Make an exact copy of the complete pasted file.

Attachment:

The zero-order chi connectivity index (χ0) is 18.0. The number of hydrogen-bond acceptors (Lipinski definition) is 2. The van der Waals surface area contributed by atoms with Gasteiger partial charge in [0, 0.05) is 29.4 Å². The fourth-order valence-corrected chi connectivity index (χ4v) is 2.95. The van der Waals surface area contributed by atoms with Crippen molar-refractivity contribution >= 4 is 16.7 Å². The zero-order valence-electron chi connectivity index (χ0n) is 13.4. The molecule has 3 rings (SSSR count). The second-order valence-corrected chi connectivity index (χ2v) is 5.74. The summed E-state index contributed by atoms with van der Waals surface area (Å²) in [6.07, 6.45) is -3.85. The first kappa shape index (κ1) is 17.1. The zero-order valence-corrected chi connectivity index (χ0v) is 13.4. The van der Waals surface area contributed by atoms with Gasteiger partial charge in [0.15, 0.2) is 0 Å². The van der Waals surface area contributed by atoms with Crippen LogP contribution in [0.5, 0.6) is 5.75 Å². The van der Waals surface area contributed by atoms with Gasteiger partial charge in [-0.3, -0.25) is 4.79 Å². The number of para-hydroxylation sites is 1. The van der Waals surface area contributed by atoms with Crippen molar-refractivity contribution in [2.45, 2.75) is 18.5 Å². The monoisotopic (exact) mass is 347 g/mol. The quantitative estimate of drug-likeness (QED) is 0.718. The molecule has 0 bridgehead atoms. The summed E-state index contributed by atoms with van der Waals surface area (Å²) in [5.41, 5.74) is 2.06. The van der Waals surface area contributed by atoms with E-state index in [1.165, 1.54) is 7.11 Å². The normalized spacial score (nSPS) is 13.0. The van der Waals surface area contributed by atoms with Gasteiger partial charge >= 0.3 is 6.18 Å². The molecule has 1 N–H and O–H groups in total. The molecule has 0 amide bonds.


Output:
The zero-order chi connectivity index (χ0) is 18.0. The number of hydrogen-bond acceptors (Lipinski definition) is 2. The van der Waals surface area contributed by atoms with Gasteiger partial charge in [0, 0.05) is 29.4 Å². The fourth-order valence-corrected chi connectivity index (χ4v) is 2.95. The van der Waals surface area contributed by atoms with Crippen molar-refractivity contribution >= 4 is 16.7 Å². The zero-order valence-electron chi connectivity index (χ0n) is 13.4. The molecule has 3 rings (SSSR count). The second-order valence-corrected chi connectivity index (χ2v) is 5.74. The summed E-state index contributed by atoms with van der Waals surface area (Å²) in [6.07, 6.45) is -3.85. The first kappa shape index (κ1) is 17.1. The zero-order valence-corrected chi connectivity index (χ0v) is 13.4. The van der Waals surface area contributed by atoms with Gasteiger partial charge in [0.15, 0.2) is 0 Å². The van der Waals surface area contributed by atoms with Crippen LogP contribution in [0.5, 0.6) is 5.75 Å². The van der Waals surface area contributed by atoms with Gasteiger partial charge in [-0.3, -0.25) is 4.79 Å². The number of para-hydroxylation sites is 1. The van der Waals surface area contributed by atoms with Crippen molar-refractivity contribution in [2.45, 2.75) is 18.5 Å². The monoisotopic (exact) mass is 347 g/mol. The quantitative estimate of drug-likeness (QED) is 0.718. The molecule has 0 bridgehead atoms. The summed E-state index contributed by atoms with van der Waals surface area (Å²) in [5.41, 5.74) is 2.06. The van der Waals surface area contributed by atoms with E-state index in [1.165, 1.54) is 7.11 Å². The normalized spacial score (nSPS) is 13.0. The van der Waals surface area contributed by atoms with Gasteiger partial charge >= 0.3 is 6.18 Å². The molecule has 1 N–H and O–H groups in total. The molecule has 0 amide bonds.